Years from now, maybe we can say that "next year" arrived on October 30, 2009.
Tom Ricketts is the new chairman of the Cubs, and with his two brothers and sister, will comprise the board of directors of the team. But it's more than just a few names you've heard of -- the Ricketts really are a large extended family; their parents Joe and Marlene and quite a number of small children were in attendance at today's press conference. Even more so than the Wrigley "family" ownership (which was really just one person at a time, William Wrigley Jr., then P.K. Wrigley after his father's death, and then William Wrigley III for the last few years), this team really is owned by a family, not just one person.
And during today's news conference, they not only emphasized their own family, but the Cubs family -- a family you and I are part of as Cubs fans. For lack of a better term, they "bleed Cubbie blue" just as all of us do. Each one of them told the story of having come to Chicago from Omaha for college and, at various times, falling in love with the city, the Wrigleyville area (where several of them lived) and the Cubs. The story you've heard about Tom meeting his wife in the bleachers -- true, corroborated with smiles from all three siblings, who were there on that day. They used to sleep out for bleacher tickets in the early 80's, went to nearly all the weekend games, and said that being a Cubs fan is "a special feeling", and that "we know owning the Cubs is an honor, and we intend to respect it".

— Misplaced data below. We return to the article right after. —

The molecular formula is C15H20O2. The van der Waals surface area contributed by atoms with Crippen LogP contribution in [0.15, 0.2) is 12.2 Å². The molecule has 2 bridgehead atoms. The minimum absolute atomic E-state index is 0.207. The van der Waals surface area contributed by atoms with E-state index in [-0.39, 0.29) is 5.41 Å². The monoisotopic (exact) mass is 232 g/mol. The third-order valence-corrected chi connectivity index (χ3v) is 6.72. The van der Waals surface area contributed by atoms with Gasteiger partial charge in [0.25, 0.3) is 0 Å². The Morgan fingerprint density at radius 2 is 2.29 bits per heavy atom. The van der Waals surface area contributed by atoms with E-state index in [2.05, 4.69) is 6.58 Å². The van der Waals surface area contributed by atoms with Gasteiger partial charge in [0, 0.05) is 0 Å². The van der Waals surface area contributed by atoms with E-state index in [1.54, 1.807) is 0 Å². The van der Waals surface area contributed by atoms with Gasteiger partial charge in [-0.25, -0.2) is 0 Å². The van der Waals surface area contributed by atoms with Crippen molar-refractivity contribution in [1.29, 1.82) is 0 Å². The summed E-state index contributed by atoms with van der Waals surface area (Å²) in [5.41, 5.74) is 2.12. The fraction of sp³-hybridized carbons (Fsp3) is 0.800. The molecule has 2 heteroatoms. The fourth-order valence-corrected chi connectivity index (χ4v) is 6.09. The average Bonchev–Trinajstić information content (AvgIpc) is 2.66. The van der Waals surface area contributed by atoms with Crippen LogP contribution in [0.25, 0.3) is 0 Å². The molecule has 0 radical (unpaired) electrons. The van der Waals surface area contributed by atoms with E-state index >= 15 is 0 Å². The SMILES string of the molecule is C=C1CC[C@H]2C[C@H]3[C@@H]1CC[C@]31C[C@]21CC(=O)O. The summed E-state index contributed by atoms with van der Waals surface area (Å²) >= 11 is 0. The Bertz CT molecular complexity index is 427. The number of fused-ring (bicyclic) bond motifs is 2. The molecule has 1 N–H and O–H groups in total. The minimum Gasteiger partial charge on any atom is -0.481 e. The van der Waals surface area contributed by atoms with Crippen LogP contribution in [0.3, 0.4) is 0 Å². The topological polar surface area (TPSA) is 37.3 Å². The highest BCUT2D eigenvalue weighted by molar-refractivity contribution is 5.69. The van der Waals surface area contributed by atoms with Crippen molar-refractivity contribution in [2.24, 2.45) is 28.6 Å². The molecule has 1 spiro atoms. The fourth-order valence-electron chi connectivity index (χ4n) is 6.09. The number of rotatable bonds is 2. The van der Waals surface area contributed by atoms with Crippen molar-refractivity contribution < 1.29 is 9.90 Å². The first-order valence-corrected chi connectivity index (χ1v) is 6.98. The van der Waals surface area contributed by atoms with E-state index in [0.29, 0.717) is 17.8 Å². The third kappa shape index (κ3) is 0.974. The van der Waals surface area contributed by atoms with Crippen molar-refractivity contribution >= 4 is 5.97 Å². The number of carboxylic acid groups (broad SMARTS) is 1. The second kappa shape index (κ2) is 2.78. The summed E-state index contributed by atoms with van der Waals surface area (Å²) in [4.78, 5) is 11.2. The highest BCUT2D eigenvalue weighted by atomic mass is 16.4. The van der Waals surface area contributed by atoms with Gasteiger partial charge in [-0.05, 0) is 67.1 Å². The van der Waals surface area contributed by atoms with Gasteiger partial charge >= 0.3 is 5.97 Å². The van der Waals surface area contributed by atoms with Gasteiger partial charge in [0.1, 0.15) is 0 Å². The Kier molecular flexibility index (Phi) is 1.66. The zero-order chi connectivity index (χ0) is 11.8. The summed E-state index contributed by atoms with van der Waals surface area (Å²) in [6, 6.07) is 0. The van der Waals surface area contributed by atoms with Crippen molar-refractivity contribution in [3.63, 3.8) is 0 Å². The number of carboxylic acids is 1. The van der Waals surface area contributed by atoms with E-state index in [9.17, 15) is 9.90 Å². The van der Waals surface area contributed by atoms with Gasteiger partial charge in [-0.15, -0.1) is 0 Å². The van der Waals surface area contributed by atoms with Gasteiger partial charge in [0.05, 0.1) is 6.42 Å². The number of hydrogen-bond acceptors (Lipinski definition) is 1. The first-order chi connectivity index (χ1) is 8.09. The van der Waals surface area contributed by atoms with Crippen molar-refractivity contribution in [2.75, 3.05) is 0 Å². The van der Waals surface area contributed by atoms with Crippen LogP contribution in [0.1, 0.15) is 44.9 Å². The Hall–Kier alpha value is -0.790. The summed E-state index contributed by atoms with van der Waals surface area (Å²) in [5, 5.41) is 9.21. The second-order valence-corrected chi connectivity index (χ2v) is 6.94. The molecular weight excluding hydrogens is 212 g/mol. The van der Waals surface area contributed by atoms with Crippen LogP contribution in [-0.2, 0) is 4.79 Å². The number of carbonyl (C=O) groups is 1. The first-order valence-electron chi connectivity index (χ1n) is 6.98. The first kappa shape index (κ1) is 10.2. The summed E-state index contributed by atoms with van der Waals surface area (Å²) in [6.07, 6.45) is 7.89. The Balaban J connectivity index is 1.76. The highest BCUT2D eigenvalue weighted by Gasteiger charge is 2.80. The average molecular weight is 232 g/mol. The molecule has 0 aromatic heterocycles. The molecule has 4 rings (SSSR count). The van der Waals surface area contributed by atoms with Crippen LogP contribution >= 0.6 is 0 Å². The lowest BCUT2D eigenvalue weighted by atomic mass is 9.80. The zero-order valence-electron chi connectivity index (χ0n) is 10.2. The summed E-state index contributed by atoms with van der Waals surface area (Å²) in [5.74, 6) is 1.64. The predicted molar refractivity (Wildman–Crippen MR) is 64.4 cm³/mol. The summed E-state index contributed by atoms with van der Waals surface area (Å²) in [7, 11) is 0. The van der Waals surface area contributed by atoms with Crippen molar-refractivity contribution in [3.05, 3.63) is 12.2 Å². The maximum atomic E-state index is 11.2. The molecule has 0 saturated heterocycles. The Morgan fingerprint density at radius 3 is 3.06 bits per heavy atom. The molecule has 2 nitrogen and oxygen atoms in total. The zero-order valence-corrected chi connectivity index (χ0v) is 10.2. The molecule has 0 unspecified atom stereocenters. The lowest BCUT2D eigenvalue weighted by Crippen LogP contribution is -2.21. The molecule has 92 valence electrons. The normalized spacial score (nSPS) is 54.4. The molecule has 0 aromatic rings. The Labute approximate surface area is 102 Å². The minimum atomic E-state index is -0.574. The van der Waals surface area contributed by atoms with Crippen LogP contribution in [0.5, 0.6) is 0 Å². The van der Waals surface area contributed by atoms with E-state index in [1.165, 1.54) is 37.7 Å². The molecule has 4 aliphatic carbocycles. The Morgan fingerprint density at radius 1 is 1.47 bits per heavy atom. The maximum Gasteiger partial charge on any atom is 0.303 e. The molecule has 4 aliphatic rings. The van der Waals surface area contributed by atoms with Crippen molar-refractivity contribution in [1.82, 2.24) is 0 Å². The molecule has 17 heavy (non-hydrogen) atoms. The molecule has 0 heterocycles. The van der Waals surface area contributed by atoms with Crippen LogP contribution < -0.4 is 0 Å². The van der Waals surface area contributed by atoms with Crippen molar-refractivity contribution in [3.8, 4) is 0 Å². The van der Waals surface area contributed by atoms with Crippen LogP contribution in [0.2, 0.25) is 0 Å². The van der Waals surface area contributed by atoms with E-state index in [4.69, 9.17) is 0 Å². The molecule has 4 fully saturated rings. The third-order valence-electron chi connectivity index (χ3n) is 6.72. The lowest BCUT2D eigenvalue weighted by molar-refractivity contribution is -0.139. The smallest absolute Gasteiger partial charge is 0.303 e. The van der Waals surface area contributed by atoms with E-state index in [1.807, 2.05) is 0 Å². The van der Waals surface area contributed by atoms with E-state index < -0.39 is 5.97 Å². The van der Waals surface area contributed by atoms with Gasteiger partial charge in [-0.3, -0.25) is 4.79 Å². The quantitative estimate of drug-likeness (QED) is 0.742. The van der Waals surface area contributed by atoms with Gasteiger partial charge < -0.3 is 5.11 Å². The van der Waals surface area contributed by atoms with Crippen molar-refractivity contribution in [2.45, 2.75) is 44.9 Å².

Tom's sister Laura perhaps put it best: "The Cubs are bigger than us as owners, bigger than Wrigley itself. It's a matter of family pride for us."
But that's not what you guys want to know about. You want to know what these new owners are going to do to make our team -- their team, and I truly believe that they are "one of us" -- a winner.